Tennessee Supreme Court Holds Expert Witness Not Needed in Lawsuit Alleging Sexual Assault By Massage Therapist

June 12, 2020

The Tennessee Supreme Court has held that a plaintiff who alleged that a massage therapist sexually assaulted her during a massage did not have to present expert testimony to support her claim against the therapist’s employer for negligent training, supervision, and retention. Expert testimony was not needed because laypersons relying on their common knowledge could determine whether the employer was negligent.  

Under the Tennessee Health Care Liability Act, a person who sues a health care provider—such as a salon that provides massage services—for negligence has to prove the standard of care, a deviation from the standard of care, and that the deviation caused the injury. If the testimony of an expert witness is necessary to determine the negligence of the health care provider, the person filing suit must also file a certificate of good faith certifying that the lawsuit is supported by an expert witness and that there is a good faith basis for the suit.

Lataisha Jackson sued Gould’s Day Spa & Salon in the Shelby County Circuit Court claiming that Charles Anthony Burrell, a massage therapist for Gould’s, sexually assaulted her during a massage. Gould’s had received prior complaints from customers that Mr. Burrell had acted inappropriately while performing massages and made them feel uncomfortable. Ms. Jackson claimed that Gould’s was negligent in training, supervising, and allowing Mr. Burrell to continue to perform massages. She supported her claim with evidence of her assault and the previous customer complaints. Ms. Jackson asserted that expert testimony was not necessary to prove her claims against Gould’s, and for that reason, she did not file a certificate of good faith with her lawsuit. The circuit court dismissed Ms. Jackson’s lawsuit based on her failure to file a certificate of good faith.  The Court of Appeals affirmed. The Supreme Court granted review of Ms. Jackson’s case.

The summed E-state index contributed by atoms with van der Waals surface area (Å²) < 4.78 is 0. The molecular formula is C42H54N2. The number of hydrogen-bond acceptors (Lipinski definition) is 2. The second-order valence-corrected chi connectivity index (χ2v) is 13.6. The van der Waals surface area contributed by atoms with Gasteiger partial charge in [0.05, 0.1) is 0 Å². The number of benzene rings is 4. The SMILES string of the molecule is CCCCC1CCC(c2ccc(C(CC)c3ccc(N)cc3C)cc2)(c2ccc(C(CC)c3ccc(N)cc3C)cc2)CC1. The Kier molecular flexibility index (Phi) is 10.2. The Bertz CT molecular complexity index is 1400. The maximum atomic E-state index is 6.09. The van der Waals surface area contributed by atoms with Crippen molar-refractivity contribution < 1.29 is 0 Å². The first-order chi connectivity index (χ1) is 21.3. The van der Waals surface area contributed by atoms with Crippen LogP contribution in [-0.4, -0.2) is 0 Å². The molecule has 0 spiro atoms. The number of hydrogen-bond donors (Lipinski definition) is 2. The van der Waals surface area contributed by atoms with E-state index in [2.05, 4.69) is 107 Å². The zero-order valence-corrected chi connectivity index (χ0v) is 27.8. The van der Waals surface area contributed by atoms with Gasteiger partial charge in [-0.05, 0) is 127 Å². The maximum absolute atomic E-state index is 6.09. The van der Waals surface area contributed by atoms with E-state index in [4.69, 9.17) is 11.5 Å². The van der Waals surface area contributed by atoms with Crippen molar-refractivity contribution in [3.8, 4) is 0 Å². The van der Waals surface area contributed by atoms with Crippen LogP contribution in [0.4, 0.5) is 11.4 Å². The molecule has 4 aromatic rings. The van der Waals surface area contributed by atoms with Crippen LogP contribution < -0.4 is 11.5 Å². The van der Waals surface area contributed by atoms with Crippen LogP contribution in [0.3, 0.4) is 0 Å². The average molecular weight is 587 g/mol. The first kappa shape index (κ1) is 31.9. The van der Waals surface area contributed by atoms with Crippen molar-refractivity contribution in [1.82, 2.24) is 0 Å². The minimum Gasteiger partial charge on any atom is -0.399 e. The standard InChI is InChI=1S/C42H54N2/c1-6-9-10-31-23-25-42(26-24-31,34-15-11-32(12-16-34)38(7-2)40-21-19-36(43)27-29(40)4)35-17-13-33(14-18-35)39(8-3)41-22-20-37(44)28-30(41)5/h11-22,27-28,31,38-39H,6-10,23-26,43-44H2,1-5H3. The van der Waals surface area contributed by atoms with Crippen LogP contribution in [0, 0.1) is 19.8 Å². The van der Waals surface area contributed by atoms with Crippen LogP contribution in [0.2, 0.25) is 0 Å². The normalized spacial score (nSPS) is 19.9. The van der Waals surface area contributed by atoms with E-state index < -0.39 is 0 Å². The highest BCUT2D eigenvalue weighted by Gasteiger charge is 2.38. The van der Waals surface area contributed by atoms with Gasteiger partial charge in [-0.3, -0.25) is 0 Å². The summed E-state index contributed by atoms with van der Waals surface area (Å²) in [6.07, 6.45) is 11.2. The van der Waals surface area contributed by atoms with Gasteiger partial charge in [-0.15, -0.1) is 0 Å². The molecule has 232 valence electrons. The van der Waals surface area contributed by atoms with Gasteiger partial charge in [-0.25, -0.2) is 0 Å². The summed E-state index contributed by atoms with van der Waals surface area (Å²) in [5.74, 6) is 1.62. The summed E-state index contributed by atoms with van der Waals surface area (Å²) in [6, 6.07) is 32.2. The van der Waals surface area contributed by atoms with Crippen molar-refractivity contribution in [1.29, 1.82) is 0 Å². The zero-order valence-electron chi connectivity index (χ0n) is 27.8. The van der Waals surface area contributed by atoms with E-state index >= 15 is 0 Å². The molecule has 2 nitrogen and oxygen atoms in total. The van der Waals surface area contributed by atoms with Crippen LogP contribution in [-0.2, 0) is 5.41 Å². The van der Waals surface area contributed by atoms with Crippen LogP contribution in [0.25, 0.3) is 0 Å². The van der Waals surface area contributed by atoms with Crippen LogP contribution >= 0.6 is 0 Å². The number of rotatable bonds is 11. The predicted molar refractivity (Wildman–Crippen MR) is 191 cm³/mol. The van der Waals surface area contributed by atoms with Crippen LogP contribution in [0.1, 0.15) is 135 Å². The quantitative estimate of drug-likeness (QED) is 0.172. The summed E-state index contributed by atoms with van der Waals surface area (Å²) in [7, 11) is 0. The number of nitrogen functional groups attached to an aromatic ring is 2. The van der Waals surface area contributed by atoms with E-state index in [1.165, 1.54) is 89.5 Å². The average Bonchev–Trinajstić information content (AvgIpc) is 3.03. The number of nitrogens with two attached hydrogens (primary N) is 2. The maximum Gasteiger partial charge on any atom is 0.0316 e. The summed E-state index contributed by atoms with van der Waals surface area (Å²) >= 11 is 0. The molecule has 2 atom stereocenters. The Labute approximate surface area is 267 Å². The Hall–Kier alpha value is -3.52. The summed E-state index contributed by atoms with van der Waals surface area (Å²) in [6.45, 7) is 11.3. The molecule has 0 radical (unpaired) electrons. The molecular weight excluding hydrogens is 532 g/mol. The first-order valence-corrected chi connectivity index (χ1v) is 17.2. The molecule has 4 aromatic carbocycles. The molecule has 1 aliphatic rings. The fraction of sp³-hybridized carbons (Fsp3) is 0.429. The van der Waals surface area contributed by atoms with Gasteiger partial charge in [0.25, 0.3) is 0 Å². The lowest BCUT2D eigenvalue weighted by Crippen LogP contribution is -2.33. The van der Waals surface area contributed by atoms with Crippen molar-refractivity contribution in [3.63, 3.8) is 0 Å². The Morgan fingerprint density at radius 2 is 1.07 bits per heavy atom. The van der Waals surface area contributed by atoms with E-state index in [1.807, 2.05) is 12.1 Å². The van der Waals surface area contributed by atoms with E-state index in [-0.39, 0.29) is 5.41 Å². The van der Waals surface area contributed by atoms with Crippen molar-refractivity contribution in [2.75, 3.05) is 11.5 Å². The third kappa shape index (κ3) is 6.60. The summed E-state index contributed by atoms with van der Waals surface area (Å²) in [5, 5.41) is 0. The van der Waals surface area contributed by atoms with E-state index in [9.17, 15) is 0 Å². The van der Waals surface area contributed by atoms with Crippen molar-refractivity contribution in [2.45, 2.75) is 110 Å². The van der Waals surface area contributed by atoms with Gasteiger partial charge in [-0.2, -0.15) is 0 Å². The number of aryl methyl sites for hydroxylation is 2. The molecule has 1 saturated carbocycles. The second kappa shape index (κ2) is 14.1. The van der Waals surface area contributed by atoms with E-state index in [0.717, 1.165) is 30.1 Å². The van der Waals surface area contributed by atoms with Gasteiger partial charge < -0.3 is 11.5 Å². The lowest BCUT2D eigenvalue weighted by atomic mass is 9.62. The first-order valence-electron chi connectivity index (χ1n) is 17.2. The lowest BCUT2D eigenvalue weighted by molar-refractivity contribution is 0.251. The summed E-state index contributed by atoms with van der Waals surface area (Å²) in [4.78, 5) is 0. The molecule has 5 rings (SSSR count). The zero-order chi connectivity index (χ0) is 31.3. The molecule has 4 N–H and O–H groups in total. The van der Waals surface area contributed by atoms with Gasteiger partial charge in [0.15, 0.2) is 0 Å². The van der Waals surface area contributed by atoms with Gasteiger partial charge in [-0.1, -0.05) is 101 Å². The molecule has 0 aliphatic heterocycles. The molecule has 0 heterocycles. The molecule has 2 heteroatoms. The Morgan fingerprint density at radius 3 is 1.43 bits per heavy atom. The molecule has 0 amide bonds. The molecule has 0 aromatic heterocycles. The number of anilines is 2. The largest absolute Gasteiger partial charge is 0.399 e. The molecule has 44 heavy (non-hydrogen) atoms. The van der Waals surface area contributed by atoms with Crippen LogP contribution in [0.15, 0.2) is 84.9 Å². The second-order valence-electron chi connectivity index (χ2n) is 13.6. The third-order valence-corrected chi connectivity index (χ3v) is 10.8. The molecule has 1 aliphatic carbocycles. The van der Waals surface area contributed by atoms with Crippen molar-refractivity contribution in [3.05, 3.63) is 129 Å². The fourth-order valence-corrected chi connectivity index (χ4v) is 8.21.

In the unanimous opinion, authored by Justice Sharon G. Lee, the Tennessee Supreme Court vacated the circuit court’s ruling, concluding that an expert witness was not required because an ordinary layperson could understand that a salon may be negligent in its training, supervision, and retention of a massage therapist who sexually assaults a customer during a massage when the salon knew about the massage therapist’s prior inappropriate actions. The Court held that because expert testimony was not necessary, Ms. Jackson did not need to file a certificate of good faith and her lawsuit should not have been dismissed on that basis.

To read the opinion of the Court in Jackson v. Burrell, authored by Justice Sharon G. Lee, please visit the Opinions section of tncourts.gov.